A good understanding of why OSS is getting better is important, since it 
will have a significant impact on careers and societies at large. An 
important debate worth deeper clarification and framing.

Personally, I think  the ability to profit from OSS has lured more 
programmers. And, the greater recognition/impact the larger market 
offers. Eric Raymond mades an interesting point about respect and 
recognition being a fairly significant driving force of OSS development. 
I  think there is something to that, and the fact that the recognition 
has moved mainstream has driven interest. Also, realization that the 
software may be used by the mainstream market is motivating for many 
commerical developers- even if the product isn't commercial, this is the 
market they are used to envisioning and creating for.

The OSS technology stack is now more mainstream- many commercial 
developers are now using cvs/ant/junit/java and this helps a lot. The 
convergence of Windows and Unix development models also helps a lot. My 
initial career was Windows-oriented and this left me pretty clue-less 
regarding Unix development.

Also, I thing there is a demograpic influence- there is a generation of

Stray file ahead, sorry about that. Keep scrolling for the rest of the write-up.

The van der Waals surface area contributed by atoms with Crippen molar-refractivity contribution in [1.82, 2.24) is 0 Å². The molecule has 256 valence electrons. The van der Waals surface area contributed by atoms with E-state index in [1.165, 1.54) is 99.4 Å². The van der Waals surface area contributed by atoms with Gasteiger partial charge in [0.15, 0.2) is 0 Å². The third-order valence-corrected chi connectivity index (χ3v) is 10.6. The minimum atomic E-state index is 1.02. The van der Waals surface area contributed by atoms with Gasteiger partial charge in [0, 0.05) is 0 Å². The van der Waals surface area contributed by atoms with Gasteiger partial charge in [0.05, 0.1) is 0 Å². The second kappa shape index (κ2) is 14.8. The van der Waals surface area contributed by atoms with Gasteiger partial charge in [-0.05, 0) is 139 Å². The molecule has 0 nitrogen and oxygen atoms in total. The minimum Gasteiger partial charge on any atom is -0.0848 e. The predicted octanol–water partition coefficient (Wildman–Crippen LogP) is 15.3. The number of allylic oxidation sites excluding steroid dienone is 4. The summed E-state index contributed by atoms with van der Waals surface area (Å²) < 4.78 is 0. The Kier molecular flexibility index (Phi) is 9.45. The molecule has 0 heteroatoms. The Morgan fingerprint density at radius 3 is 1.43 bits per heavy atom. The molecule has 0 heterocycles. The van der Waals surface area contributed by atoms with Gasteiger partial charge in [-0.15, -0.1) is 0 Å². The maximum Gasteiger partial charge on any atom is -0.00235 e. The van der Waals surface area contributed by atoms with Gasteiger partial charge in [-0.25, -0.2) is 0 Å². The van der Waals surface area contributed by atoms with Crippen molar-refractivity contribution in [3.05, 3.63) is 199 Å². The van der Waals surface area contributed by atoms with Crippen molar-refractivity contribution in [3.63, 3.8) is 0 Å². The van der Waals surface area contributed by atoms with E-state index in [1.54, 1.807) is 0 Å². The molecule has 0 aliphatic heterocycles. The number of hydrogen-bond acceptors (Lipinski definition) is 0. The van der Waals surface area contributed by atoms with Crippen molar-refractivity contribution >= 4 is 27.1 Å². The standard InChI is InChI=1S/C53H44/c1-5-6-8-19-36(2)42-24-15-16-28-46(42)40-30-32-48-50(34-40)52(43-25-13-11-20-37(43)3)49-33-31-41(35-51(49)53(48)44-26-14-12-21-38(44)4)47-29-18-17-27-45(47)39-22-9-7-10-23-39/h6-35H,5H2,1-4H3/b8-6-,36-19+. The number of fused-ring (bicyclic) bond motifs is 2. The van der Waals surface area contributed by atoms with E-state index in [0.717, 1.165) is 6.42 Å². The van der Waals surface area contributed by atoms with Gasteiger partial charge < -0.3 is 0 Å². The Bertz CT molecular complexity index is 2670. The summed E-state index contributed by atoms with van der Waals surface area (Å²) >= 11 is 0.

programmers 30 to 40 who are a bit burnt out by the commercial rat race, 
and just want to code interesting stuff.

I read an interesting article recently (don't remember where) about the 
difficulties of OSS project manager, as told by KDE and Gnome people. 
One of the significant factors is that contributers on average are only 
available for 3 to 9 months. Commercial money definitely helps there.

And the general zeitgeist now says if you haven't done something 
opensource, or patched an operating system kernel, you just aren't a 
real man/woman :). It's like hippies going to Woodstock.

Nick


Sean O'Dell wrote:

>On Tuesday 15 June 2004 12:41, Zach Dennis wrote:
>  
>
>>Sean,
>>
>>You missed the jist of my point. I dont' want you to agree with me, I
>>wanted you to take a stand on whether or not you believed better
>>programmers were the only reason, or if you agreed/disagreed with the
>>notion that it was also because programmers could spend commercial time on
>>OSS.
>>
>>And you took that stand in your last post, i'm just sorry you had to type
>>roughly 500 characters getting it across and then calling me juvenile... I
>>don't see anyone making personal attacks on you.
>>    
>>
>
>I believe Linux software is getting better because better programmers are able 
>to contribute more to open source software.  I've said that several times 
>now.
>
>	Sean O'Dell
>
>  
>